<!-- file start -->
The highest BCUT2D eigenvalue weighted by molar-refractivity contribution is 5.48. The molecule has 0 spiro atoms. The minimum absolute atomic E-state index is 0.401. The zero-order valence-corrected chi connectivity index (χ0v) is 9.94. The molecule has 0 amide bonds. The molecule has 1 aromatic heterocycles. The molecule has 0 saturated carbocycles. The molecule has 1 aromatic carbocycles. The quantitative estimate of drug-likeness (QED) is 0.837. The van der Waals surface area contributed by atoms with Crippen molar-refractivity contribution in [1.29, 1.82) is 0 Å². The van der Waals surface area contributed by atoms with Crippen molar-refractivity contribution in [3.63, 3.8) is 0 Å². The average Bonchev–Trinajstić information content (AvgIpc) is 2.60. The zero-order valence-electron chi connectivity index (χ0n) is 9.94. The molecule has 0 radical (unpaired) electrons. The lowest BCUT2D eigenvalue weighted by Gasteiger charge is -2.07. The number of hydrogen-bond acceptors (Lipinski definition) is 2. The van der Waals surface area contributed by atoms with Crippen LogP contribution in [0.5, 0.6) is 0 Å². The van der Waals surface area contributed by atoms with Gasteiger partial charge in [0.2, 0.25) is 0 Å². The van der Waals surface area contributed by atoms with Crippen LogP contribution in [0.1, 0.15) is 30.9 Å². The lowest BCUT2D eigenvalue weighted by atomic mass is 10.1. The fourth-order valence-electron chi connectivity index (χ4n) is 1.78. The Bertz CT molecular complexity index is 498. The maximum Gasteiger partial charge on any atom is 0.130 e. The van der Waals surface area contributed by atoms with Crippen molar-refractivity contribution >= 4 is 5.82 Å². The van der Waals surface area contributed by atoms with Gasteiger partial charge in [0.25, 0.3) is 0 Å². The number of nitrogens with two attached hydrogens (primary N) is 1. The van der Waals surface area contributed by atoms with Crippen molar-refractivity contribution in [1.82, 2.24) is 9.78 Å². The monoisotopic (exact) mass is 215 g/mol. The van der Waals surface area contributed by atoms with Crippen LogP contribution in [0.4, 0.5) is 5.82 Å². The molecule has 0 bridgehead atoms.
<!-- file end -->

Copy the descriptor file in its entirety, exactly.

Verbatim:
The highest BCUT2D eigenvalue weighted by molar-refractivity contribution is 5.48. The molecule has 0 spiro atoms. The minimum absolute atomic E-state index is 0.401. The zero-order valence-corrected chi connectivity index (χ0v) is 9.94. The molecule has 0 amide bonds. The molecule has 1 aromatic heterocycles. The molecule has 0 saturated carbocycles. The molecule has 1 aromatic carbocycles. The quantitative estimate of drug-likeness (QED) is 0.837. The van der Waals surface area contributed by atoms with Crippen molar-refractivity contribution in [1.29, 1.82) is 0 Å². The van der Waals surface area contributed by atoms with Crippen molar-refractivity contribution in [3.63, 3.8) is 0 Å². The average Bonchev–Trinajstić information content (AvgIpc) is 2.60. The zero-order valence-electron chi connectivity index (χ0n) is 9.94. The molecule has 0 radical (unpaired) electrons. The lowest BCUT2D eigenvalue weighted by Gasteiger charge is -2.07. The number of hydrogen-bond acceptors (Lipinski definition) is 2. The van der Waals surface area contributed by atoms with Crippen LogP contribution in [0.5, 0.6) is 0 Å². The van der Waals surface area contributed by atoms with Gasteiger partial charge in [0.2, 0.25) is 0 Å². The van der Waals surface area contributed by atoms with Crippen LogP contribution in [0.1, 0.15) is 30.9 Å². The lowest BCUT2D eigenvalue weighted by atomic mass is 10.1. The fourth-order valence-electron chi connectivity index (χ4n) is 1.78. The Bertz CT molecular complexity index is 498. The maximum Gasteiger partial charge on any atom is 0.130 e. The van der Waals surface area contributed by atoms with Crippen molar-refractivity contribution >= 4 is 5.82 Å². The van der Waals surface area contributed by atoms with Gasteiger partial charge in [0.25, 0.3) is 0 Å². The number of nitrogens with two attached hydrogens (primary N) is 1. The van der Waals surface area contributed by atoms with Crippen molar-refractivity contribution in [1.82, 2.24) is 9.78 Å². The monoisotopic (exact) mass is 215 g/mol. The van der Waals surface area contributed by atoms with Crippen LogP contribution in [0.4, 0.5) is 5.82 Å². The molecule has 0 bridgehead atoms.